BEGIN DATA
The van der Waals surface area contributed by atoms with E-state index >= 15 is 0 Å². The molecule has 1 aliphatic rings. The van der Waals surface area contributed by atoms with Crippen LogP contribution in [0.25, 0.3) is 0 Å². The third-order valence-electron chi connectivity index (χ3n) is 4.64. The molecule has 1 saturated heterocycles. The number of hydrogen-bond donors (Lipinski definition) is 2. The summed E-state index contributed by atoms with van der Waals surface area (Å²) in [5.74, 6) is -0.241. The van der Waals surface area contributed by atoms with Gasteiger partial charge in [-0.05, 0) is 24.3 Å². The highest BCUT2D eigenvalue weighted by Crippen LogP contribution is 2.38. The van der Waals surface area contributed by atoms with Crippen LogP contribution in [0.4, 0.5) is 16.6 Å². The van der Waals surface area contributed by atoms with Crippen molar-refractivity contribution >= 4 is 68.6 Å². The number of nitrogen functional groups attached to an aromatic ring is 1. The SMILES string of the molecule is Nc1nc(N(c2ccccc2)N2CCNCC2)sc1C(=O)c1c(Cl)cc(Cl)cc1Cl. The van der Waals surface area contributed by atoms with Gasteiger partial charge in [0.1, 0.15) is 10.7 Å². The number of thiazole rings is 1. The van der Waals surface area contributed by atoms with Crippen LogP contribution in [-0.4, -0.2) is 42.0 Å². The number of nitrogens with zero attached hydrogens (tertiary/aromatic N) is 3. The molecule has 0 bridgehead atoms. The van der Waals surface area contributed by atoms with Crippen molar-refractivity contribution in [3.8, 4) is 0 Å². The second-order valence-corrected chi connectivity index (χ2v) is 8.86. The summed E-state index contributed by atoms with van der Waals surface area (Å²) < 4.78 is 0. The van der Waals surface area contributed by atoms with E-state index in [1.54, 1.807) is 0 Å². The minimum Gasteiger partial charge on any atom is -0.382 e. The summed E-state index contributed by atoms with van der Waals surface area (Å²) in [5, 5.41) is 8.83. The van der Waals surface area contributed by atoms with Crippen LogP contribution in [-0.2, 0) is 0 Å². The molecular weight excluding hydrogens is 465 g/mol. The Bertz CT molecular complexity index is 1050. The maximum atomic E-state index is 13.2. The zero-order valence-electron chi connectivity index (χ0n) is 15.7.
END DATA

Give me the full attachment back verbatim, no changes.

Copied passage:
The van der Waals surface area contributed by atoms with E-state index >= 15 is 0 Å². The molecule has 1 aliphatic rings. The van der Waals surface area contributed by atoms with Crippen LogP contribution in [0.25, 0.3) is 0 Å². The third-order valence-electron chi connectivity index (χ3n) is 4.64. The molecule has 1 saturated heterocycles. The number of hydrogen-bond donors (Lipinski definition) is 2. The summed E-state index contributed by atoms with van der Waals surface area (Å²) in [5.74, 6) is -0.241. The van der Waals surface area contributed by atoms with Gasteiger partial charge in [-0.05, 0) is 24.3 Å². The highest BCUT2D eigenvalue weighted by Crippen LogP contribution is 2.38. The van der Waals surface area contributed by atoms with Crippen LogP contribution in [0.4, 0.5) is 16.6 Å². The van der Waals surface area contributed by atoms with Crippen molar-refractivity contribution >= 4 is 68.6 Å². The number of nitrogen functional groups attached to an aromatic ring is 1. The SMILES string of the molecule is Nc1nc(N(c2ccccc2)N2CCNCC2)sc1C(=O)c1c(Cl)cc(Cl)cc1Cl. The van der Waals surface area contributed by atoms with Gasteiger partial charge in [0.1, 0.15) is 10.7 Å². The number of thiazole rings is 1. The van der Waals surface area contributed by atoms with Crippen LogP contribution in [-0.4, -0.2) is 42.0 Å². The number of nitrogens with zero attached hydrogens (tertiary/aromatic N) is 3. The molecule has 0 bridgehead atoms. The van der Waals surface area contributed by atoms with Crippen molar-refractivity contribution in [3.8, 4) is 0 Å². The second-order valence-corrected chi connectivity index (χ2v) is 8.86. The summed E-state index contributed by atoms with van der Waals surface area (Å²) < 4.78 is 0. The van der Waals surface area contributed by atoms with E-state index in [1.54, 1.807) is 0 Å². The minimum Gasteiger partial charge on any atom is -0.382 e. The summed E-state index contributed by atoms with van der Waals surface area (Å²) in [5, 5.41) is 8.83. The van der Waals surface area contributed by atoms with Crippen LogP contribution in [-0.2, 0) is 0 Å². The molecular weight excluding hydrogens is 465 g/mol. The Bertz CT molecular complexity index is 1050. The maximum atomic E-state index is 13.2. The zero-order valence-electron chi connectivity index (χ0n) is 15.7.